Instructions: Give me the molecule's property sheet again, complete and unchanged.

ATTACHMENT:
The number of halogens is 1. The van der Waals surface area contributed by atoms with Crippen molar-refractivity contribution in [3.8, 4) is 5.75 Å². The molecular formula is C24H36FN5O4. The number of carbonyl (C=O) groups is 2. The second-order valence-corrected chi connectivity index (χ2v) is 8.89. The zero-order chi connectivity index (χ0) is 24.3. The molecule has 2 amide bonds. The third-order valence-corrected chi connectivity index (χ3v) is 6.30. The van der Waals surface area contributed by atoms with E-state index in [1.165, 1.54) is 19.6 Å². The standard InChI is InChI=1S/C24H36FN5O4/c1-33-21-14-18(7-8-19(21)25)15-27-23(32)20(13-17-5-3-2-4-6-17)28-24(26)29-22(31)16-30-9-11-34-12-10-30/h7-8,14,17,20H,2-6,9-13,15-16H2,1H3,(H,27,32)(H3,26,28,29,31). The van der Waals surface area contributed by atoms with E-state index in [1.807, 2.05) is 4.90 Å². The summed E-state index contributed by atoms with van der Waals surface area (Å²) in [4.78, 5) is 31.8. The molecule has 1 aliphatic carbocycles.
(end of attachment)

The number of halogens is 1. The van der Waals surface area contributed by atoms with Crippen molar-refractivity contribution in [3.8, 4) is 5.75 Å². The molecular formula is C24H36FN5O4. The number of carbonyl (C=O) groups is 2. The second-order valence-corrected chi connectivity index (χ2v) is 8.89. The zero-order chi connectivity index (χ0) is 24.3. The molecule has 2 amide bonds. The third-order valence-corrected chi connectivity index (χ3v) is 6.30. The van der Waals surface area contributed by atoms with E-state index in [1.165, 1.54) is 19.6 Å². The standard InChI is InChI=1S/C24H36FN5O4/c1-33-21-14-18(7-8-19(21)25)15-27-23(32)20(13-17-5-3-2-4-6-17)28-24(26)29-22(31)16-30-9-11-34-12-10-30/h7-8,14,17,20H,2-6,9-13,15-16H2,1H3,(H,27,32)(H3,26,28,29,31). The van der Waals surface area contributed by atoms with E-state index in [1.807, 2.05) is 4.90 Å². The summed E-state index contributed by atoms with van der Waals surface area (Å²) in [4.78, 5) is 31.8. The molecule has 1 aliphatic carbocycles.